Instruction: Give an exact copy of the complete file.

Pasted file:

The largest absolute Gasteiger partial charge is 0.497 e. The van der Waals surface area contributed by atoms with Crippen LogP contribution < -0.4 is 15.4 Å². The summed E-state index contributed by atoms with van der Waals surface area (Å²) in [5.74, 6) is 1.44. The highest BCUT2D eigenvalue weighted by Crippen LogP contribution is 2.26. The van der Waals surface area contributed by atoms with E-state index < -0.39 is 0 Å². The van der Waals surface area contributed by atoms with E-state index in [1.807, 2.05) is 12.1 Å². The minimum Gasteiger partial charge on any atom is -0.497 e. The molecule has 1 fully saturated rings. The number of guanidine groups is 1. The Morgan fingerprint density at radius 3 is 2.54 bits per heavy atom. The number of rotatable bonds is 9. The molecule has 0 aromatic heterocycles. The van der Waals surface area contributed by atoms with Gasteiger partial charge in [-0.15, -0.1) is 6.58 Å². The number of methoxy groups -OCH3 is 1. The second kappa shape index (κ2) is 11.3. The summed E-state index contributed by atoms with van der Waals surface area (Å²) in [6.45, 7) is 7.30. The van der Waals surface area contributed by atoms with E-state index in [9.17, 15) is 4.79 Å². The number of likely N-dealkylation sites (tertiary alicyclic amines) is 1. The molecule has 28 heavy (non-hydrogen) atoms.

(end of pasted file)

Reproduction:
The largest absolute Gasteiger partial charge is 0.497 e. The van der Waals surface area contributed by atoms with Crippen LogP contribution < -0.4 is 15.4 Å². The summed E-state index contributed by atoms with van der Waals surface area (Å²) in [5.74, 6) is 1.44. The highest BCUT2D eigenvalue weighted by Crippen LogP contribution is 2.26. The van der Waals surface area contributed by atoms with E-state index < -0.39 is 0 Å². The van der Waals surface area contributed by atoms with E-state index in [1.807, 2.05) is 12.1 Å². The minimum Gasteiger partial charge on any atom is -0.497 e. The molecule has 1 fully saturated rings. The number of guanidine groups is 1. The Morgan fingerprint density at radius 3 is 2.54 bits per heavy atom. The number of rotatable bonds is 9. The molecule has 0 aromatic heterocycles. The van der Waals surface area contributed by atoms with Gasteiger partial charge in [-0.15, -0.1) is 6.58 Å². The number of methoxy groups -OCH3 is 1. The second kappa shape index (κ2) is 11.3. The summed E-state index contributed by atoms with van der Waals surface area (Å²) in [6.45, 7) is 7.30. The van der Waals surface area contributed by atoms with E-state index in [9.17, 15) is 4.79 Å². The number of likely N-dealkylation sites (tertiary alicyclic amines) is 1. The molecule has 28 heavy (non-hydrogen) atoms.